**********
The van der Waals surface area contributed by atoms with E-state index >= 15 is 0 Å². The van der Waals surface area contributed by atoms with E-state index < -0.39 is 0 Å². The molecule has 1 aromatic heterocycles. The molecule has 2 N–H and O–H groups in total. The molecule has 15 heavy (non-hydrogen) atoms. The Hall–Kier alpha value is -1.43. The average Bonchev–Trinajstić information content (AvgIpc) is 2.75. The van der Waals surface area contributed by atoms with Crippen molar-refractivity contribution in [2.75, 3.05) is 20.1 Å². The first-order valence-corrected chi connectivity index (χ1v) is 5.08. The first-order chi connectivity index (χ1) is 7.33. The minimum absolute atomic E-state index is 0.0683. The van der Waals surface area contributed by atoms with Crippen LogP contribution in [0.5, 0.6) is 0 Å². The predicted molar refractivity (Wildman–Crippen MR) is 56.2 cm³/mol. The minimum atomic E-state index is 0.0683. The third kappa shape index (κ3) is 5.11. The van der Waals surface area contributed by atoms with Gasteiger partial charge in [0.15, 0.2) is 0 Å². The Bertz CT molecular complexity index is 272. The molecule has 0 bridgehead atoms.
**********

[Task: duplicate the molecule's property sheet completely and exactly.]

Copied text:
The van der Waals surface area contributed by atoms with E-state index >= 15 is 0 Å². The van der Waals surface area contributed by atoms with E-state index < -0.39 is 0 Å². The molecule has 1 aromatic heterocycles. The molecule has 2 N–H and O–H groups in total. The molecule has 15 heavy (non-hydrogen) atoms. The Hall–Kier alpha value is -1.43. The average Bonchev–Trinajstić information content (AvgIpc) is 2.75. The van der Waals surface area contributed by atoms with Crippen molar-refractivity contribution in [2.75, 3.05) is 20.1 Å². The first-order valence-corrected chi connectivity index (χ1v) is 5.08. The first-order chi connectivity index (χ1) is 7.33. The minimum absolute atomic E-state index is 0.0683. The van der Waals surface area contributed by atoms with Crippen LogP contribution in [0.5, 0.6) is 0 Å². The predicted molar refractivity (Wildman–Crippen MR) is 56.2 cm³/mol. The minimum atomic E-state index is 0.0683. The third kappa shape index (κ3) is 5.11. The van der Waals surface area contributed by atoms with Gasteiger partial charge in [0.15, 0.2) is 0 Å². The Bertz CT molecular complexity index is 272. The molecule has 0 bridgehead atoms.